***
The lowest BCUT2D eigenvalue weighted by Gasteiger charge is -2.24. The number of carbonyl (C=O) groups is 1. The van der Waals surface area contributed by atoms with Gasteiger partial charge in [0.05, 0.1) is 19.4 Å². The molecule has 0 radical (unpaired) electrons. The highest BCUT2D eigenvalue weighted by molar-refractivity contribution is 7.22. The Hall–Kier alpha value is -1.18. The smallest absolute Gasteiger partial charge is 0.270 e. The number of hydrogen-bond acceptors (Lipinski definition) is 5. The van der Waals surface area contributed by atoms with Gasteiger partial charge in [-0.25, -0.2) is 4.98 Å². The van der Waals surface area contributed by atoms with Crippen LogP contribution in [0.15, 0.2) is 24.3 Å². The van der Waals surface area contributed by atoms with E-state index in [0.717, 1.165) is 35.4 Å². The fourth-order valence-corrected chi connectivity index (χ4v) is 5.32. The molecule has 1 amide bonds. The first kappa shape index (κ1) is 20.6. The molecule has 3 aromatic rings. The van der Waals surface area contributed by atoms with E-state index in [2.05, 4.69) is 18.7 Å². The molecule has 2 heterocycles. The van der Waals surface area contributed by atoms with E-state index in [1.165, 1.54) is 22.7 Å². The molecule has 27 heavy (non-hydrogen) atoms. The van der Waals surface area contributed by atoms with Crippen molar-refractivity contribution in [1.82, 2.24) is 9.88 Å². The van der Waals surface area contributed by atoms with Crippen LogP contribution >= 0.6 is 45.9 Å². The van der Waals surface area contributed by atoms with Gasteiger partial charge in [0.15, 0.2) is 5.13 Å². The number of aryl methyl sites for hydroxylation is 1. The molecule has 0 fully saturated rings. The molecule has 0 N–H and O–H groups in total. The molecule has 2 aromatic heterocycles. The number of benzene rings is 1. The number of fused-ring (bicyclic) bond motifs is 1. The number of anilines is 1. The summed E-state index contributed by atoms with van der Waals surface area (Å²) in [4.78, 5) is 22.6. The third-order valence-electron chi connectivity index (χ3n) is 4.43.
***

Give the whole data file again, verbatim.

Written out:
The lowest BCUT2D eigenvalue weighted by Gasteiger charge is -2.24. The number of carbonyl (C=O) groups is 1. The van der Waals surface area contributed by atoms with Gasteiger partial charge in [0.05, 0.1) is 19.4 Å². The molecule has 0 radical (unpaired) electrons. The highest BCUT2D eigenvalue weighted by molar-refractivity contribution is 7.22. The Hall–Kier alpha value is -1.18. The smallest absolute Gasteiger partial charge is 0.270 e. The number of hydrogen-bond acceptors (Lipinski definition) is 5. The van der Waals surface area contributed by atoms with Gasteiger partial charge in [-0.25, -0.2) is 4.98 Å². The van der Waals surface area contributed by atoms with Crippen LogP contribution in [0.15, 0.2) is 24.3 Å². The van der Waals surface area contributed by atoms with E-state index in [0.717, 1.165) is 35.4 Å². The fourth-order valence-corrected chi connectivity index (χ4v) is 5.32. The molecule has 1 amide bonds. The first kappa shape index (κ1) is 20.6. The molecule has 3 aromatic rings. The van der Waals surface area contributed by atoms with E-state index in [2.05, 4.69) is 18.7 Å². The molecule has 2 heterocycles. The van der Waals surface area contributed by atoms with E-state index in [1.165, 1.54) is 22.7 Å². The molecule has 27 heavy (non-hydrogen) atoms. The van der Waals surface area contributed by atoms with Crippen molar-refractivity contribution in [1.82, 2.24) is 9.88 Å². The van der Waals surface area contributed by atoms with Crippen LogP contribution >= 0.6 is 45.9 Å². The van der Waals surface area contributed by atoms with Gasteiger partial charge in [0.15, 0.2) is 5.13 Å². The number of aryl methyl sites for hydroxylation is 1. The molecule has 0 fully saturated rings. The molecule has 0 N–H and O–H groups in total. The molecule has 2 aromatic heterocycles. The number of benzene rings is 1. The number of fused-ring (bicyclic) bond motifs is 1. The number of anilines is 1. The summed E-state index contributed by atoms with van der Waals surface area (Å²) in [4.78, 5) is 22.6. The third-order valence-electron chi connectivity index (χ3n) is 4.43.